Watch: Town rallies around girl pranked for homecoming

A small town in Michigan is rallying behind a teenage girl who had thoughts of killing herself after students at her high school elected her to the homecoming court as a joke, the Lookout reports.

“I had actually thought about suicide,” Whitney Kropp, a 16-year-old at Ogemaw Heights High School in West Branch, Mich., told Detroit’s WXYZ-TV after she found out about the homecoming hoax. “I thought I wasn’t worthy.”

But residents of Kropp’s farming community quickly rallied around her. A Facebook page was launched to support the bullied teen, generating nearly 40,000 “likes.” And local businesses—including a hair salon and a dress shop—pledged to donate their services to help her get ready for the festivities that culminate with a school dance on Sept. 29……Read More

Study: Junk food doesn’t cause obesity in middle schools

A new study of nearly 20,000 middle schoolers has found that kids who attend schools that sell junk food such as soda and doughnuts do not gain more weight than students who attend schools where that type of food isn’t available, the Lookout reports. The study, published in this month’s issue of Sociology of Education, contradicts earlier research with smaller sample sizes that showed the availability of junk food correlated with rates of childhood obesity. The new study’s author, Pennsylvania State Professor Jennifer Hook, said in a statement that the results surprised her. Hook hypothesizes that kids don’t actually have that much time to eat at school, so their out-of-school eating habits are a more important factor in determining their weight. “Children’s environments at home and in their communities may provide so many opportunities to eat unhealthy foods that competitive food sales in schools have little influence on children’s weight,” she writes. Eating habits are set very early, so efforts to encourage healthy food choices should start before middle school, Hook adds…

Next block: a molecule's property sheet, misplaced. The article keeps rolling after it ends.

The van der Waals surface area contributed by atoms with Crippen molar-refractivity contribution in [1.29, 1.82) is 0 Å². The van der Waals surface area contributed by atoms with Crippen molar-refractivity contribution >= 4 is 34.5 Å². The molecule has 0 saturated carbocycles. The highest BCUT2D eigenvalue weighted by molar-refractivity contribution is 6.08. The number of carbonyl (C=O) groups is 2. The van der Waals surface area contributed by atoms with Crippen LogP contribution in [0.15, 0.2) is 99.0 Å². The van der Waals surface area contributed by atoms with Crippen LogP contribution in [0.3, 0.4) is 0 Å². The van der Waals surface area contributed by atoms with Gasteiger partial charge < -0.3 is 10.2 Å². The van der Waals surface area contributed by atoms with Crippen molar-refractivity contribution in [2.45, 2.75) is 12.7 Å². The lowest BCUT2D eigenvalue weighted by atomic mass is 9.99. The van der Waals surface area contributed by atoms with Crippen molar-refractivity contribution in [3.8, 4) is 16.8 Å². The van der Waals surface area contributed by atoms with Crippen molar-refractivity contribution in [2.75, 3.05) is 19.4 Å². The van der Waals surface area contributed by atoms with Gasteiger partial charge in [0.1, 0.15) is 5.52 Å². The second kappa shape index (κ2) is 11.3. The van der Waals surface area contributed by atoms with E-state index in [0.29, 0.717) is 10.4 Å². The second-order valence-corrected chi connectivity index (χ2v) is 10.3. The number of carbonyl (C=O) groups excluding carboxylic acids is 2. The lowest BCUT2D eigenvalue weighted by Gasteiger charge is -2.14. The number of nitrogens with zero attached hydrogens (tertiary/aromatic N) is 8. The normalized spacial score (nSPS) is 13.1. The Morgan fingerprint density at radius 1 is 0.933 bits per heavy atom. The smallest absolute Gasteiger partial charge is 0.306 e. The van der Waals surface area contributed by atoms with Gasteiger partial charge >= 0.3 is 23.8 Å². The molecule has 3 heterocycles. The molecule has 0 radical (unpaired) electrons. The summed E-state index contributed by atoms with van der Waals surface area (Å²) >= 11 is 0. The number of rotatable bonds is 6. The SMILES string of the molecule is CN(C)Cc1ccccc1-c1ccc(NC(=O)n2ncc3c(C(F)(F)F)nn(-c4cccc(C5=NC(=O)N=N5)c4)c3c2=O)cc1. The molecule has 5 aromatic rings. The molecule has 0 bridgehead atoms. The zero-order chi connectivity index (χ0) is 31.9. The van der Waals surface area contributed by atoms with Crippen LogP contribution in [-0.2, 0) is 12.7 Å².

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Watch: Actor Matt Damon defends teacher tenure in testy exchange

Actor Matt Damon got into a tense exchange with a journalist from the libertarian Reason TV site after she asked him whether teachers with tenure would lack incentive to work hard at their jobs, the Lookout reports. The journalist argued that Damon has an incentive to work hard as an actor because he lacks job security, while teachers do not…

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High school graduation rates up, but some states lag behind

More high school students are hitting the books and getting their degrees within four years, data from the National Center for Education Statistics show. But not every state is part of that positive trend, the Lookout reports. About 74.7 percent of high school students in the class of 2007-08 graduated on time, up from 72 percent of the class of 2002. But on-time graduation rates dropped by more than 5 percent in Utah, the District of Columbia, and Nevada over the same period…

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Cash-strapped public schools nickel-and-dime parents

Whatever problems may now dog our public education system, at least every child can get a free education, right? Well, not exactly, reports the Lookout. Crafty K-12 administrators who are battling budget cuts have found creative ways to bring in extra revenue through fees for anything from enrolling in honor courses to mandatory “registration” or “instruction” fees, the Wall Street Journal‘s Stephanie Simon writes…

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